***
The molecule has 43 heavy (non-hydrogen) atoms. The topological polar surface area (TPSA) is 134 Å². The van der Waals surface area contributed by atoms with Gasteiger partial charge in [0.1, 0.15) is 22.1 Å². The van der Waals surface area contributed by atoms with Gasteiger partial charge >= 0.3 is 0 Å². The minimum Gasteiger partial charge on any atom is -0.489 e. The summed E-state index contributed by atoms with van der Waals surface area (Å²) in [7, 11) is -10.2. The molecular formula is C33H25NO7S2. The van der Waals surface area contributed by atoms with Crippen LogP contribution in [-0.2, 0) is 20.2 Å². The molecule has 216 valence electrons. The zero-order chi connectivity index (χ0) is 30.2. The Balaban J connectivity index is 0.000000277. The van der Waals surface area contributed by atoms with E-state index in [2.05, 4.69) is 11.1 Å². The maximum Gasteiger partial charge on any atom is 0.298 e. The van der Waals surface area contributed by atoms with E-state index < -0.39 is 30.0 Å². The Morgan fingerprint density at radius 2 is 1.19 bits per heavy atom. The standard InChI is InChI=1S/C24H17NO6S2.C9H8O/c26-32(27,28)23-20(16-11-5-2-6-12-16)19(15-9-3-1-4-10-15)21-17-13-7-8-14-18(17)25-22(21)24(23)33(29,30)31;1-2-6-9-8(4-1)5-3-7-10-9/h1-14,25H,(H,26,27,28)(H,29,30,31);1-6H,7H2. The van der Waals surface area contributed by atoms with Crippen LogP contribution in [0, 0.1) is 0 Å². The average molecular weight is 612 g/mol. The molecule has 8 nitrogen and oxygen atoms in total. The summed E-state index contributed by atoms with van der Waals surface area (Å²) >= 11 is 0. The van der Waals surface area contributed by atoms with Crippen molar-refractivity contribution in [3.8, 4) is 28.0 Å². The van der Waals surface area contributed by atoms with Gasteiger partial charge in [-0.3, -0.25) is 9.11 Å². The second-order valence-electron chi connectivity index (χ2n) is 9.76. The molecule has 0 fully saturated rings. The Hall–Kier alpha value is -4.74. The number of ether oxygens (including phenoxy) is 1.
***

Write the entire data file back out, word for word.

The molecule has 43 heavy (non-hydrogen) atoms. The topological polar surface area (TPSA) is 134 Å². The van der Waals surface area contributed by atoms with Gasteiger partial charge in [0.1, 0.15) is 22.1 Å². The van der Waals surface area contributed by atoms with Gasteiger partial charge >= 0.3 is 0 Å². The minimum Gasteiger partial charge on any atom is -0.489 e. The summed E-state index contributed by atoms with van der Waals surface area (Å²) in [7, 11) is -10.2. The molecular formula is C33H25NO7S2. The van der Waals surface area contributed by atoms with Crippen LogP contribution in [-0.2, 0) is 20.2 Å². The molecule has 216 valence electrons. The zero-order chi connectivity index (χ0) is 30.2. The Balaban J connectivity index is 0.000000277. The van der Waals surface area contributed by atoms with E-state index in [2.05, 4.69) is 11.1 Å². The maximum Gasteiger partial charge on any atom is 0.298 e. The van der Waals surface area contributed by atoms with E-state index < -0.39 is 30.0 Å². The Morgan fingerprint density at radius 2 is 1.19 bits per heavy atom. The standard InChI is InChI=1S/C24H17NO6S2.C9H8O/c26-32(27,28)23-20(16-11-5-2-6-12-16)19(15-9-3-1-4-10-15)21-17-13-7-8-14-18(17)25-22(21)24(23)33(29,30)31;1-2-6-9-8(4-1)5-3-7-10-9/h1-14,25H,(H,26,27,28)(H,29,30,31);1-6H,7H2. The van der Waals surface area contributed by atoms with Crippen LogP contribution in [0, 0.1) is 0 Å². The average molecular weight is 612 g/mol. The molecule has 8 nitrogen and oxygen atoms in total. The summed E-state index contributed by atoms with van der Waals surface area (Å²) >= 11 is 0. The van der Waals surface area contributed by atoms with Crippen molar-refractivity contribution in [3.8, 4) is 28.0 Å². The van der Waals surface area contributed by atoms with Gasteiger partial charge in [-0.3, -0.25) is 9.11 Å². The second-order valence-electron chi connectivity index (χ2n) is 9.76. The molecule has 0 fully saturated rings. The Hall–Kier alpha value is -4.74. The number of ether oxygens (including phenoxy) is 1.